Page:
By Dr. Benjamin Barlow, chief medical officer, Experity.
As we evaluate the healthcare landscape following the COVID-19 pandemic, particularly the urgent care (UC) industry, facilities have undergone significant transformation. Patient behaviors and economic factors have converged to reshape the way people perceive healthcare.
For urgent care, access to the use of reliable, accurate data is critical to inform intelligent decision-making and clinic success throughout dynamic market conditions and changing consumer preferences.
Part of this adaption centers around redefining expectations and benchmarks to measure success by leveraging data-driven insights to ensure that UC clinics continue meeting the evolving needs of their patient population.
Changing Patient Behaviors
In 2019, urgent care clinics were a familiar and reliable part of the healthcare ecosystem. Patients sought their services for minor injuries, illnesses, and a range of non-life-threatening conditions. During the pandemic, patients visited for COVID-related issues like testing, vaccinations, and respiratory care, but were hesitant to visit medical facilities for non-COVID conditions in fear of contracting diseases.
Now, UC clinics are vastly different as patient sentiment has again changed. This transformation can be attributed to shifts in patient behavior and the economic impact of healthcare decisions. Additionally, the end of the public health emergency (PHE) has stripped millions of Americans of their Medicaid coverage, further amplifying the issue of healthcare access, and adding to the uncertainty surrounding patient healthcare coverage.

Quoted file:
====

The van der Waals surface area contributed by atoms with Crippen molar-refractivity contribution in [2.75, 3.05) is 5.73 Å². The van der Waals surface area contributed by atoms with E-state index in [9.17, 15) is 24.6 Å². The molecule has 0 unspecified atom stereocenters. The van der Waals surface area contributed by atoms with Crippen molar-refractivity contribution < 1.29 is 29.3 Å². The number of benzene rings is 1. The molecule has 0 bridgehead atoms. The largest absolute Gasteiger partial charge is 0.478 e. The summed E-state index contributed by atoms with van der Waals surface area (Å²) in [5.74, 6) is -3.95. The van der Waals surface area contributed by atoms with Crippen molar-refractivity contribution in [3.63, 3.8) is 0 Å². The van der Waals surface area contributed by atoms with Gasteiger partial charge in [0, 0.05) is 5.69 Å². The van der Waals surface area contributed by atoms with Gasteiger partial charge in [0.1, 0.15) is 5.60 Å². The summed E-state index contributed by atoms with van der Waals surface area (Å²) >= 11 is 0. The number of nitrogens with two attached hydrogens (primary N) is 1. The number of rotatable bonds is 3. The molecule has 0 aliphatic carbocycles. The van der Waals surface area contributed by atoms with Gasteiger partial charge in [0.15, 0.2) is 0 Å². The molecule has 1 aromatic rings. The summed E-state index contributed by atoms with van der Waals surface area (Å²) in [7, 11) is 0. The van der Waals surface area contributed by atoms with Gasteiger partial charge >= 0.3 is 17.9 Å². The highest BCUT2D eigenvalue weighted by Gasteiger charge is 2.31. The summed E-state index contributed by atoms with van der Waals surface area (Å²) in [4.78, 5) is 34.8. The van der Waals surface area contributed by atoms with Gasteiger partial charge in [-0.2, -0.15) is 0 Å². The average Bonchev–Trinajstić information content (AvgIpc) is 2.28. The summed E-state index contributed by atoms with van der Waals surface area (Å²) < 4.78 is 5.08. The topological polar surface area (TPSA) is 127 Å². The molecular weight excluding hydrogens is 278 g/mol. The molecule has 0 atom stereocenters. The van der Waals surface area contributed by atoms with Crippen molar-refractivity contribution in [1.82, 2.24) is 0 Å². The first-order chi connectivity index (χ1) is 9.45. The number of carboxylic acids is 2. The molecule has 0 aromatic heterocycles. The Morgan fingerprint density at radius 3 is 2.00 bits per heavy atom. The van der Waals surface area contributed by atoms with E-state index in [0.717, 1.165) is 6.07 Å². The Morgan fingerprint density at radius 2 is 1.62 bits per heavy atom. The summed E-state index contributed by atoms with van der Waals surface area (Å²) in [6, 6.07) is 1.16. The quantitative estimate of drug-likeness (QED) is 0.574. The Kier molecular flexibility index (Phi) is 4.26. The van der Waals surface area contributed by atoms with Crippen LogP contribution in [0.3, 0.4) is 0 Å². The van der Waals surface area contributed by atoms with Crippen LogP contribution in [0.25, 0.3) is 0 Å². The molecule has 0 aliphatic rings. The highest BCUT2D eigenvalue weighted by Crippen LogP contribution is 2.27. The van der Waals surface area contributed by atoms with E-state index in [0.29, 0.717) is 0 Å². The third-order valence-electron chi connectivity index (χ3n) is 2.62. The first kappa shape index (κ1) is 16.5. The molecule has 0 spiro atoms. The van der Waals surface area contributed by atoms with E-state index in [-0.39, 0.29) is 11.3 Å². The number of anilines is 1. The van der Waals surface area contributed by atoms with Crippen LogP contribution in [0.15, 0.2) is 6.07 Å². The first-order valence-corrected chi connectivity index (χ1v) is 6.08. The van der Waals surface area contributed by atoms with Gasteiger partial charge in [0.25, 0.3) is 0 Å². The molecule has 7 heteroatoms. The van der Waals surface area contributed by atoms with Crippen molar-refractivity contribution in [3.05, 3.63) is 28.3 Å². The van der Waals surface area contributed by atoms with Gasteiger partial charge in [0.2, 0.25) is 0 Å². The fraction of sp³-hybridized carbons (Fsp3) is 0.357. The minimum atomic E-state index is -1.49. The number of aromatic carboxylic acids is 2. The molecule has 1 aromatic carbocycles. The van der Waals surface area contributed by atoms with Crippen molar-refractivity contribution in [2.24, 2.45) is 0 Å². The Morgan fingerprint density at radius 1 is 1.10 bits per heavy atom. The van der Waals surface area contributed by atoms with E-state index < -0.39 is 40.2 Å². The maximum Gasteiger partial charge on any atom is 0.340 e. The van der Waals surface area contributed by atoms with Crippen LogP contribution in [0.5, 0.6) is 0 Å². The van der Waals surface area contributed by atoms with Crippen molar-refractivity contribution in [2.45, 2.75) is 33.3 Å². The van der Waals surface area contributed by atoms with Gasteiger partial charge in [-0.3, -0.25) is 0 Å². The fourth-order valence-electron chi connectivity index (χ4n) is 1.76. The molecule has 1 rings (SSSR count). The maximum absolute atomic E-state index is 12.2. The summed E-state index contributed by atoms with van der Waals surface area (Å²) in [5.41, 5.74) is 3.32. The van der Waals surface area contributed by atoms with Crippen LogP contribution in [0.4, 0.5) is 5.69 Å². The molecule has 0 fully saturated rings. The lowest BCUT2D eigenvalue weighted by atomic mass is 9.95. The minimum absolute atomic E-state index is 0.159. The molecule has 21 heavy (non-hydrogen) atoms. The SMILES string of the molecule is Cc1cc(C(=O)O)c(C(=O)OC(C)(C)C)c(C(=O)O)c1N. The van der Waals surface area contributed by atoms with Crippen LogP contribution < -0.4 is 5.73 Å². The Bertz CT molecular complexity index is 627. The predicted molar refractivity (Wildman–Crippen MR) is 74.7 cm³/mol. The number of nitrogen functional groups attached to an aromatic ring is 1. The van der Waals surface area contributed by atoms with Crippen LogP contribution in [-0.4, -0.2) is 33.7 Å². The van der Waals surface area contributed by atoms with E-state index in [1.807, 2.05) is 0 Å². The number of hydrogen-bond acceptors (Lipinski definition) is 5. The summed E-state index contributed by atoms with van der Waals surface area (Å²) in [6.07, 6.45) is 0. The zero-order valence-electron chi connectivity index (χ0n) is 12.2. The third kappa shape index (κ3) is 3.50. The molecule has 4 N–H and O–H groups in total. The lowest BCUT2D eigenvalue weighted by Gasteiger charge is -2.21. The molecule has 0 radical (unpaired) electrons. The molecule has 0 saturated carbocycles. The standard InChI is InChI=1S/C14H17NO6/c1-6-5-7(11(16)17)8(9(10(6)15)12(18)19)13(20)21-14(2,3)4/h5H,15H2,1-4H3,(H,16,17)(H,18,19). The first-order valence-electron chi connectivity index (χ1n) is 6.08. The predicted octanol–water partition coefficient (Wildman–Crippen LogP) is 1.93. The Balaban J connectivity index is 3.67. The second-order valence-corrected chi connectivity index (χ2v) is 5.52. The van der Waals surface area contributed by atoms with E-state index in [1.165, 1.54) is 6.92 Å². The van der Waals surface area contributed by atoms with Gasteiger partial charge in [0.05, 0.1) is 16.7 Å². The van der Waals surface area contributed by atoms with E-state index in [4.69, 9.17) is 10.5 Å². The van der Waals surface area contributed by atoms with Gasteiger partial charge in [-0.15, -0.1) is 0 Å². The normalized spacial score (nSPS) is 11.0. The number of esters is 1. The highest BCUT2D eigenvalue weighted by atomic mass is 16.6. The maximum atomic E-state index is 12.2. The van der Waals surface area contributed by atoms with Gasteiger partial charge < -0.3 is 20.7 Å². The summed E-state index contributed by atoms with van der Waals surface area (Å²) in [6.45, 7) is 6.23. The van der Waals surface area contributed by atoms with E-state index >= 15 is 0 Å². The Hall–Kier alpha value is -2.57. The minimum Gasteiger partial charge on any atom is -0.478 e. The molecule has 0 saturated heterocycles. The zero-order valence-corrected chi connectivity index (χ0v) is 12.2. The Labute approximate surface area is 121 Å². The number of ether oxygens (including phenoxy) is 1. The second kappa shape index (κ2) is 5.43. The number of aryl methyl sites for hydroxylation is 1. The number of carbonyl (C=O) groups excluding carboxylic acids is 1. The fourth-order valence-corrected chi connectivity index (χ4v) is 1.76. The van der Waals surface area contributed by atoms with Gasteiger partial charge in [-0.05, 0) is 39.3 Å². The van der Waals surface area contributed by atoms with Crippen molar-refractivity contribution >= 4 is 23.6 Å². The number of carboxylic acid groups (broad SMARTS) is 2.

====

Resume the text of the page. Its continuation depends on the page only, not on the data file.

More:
According to a 2022 Gallup report, 38% of Americans delayed seeking medical care due to cost implications, marking a 12% increase from the previous year. This reflects the growing concerns surrounding healthcare affordability, having a profound impact on when and where patients seek medical attention. Rising deductibles, changes in insurance coverage, and the economic conditions following the pandemic have led individuals to reconsider their healthcare choices, often delaying care until conditions worsen and requiring costly emergency room (ER) visits.
The worsening of these cases is often preventable if patients seek care when they first notice symptoms, and UCs can help fill this gap as an alternative to an ER visit. With robust education through marketing initiatives, the value of a practice and the services it can provide throughout the community will ensure patients have the information needed to make educated decisions about their healthcare.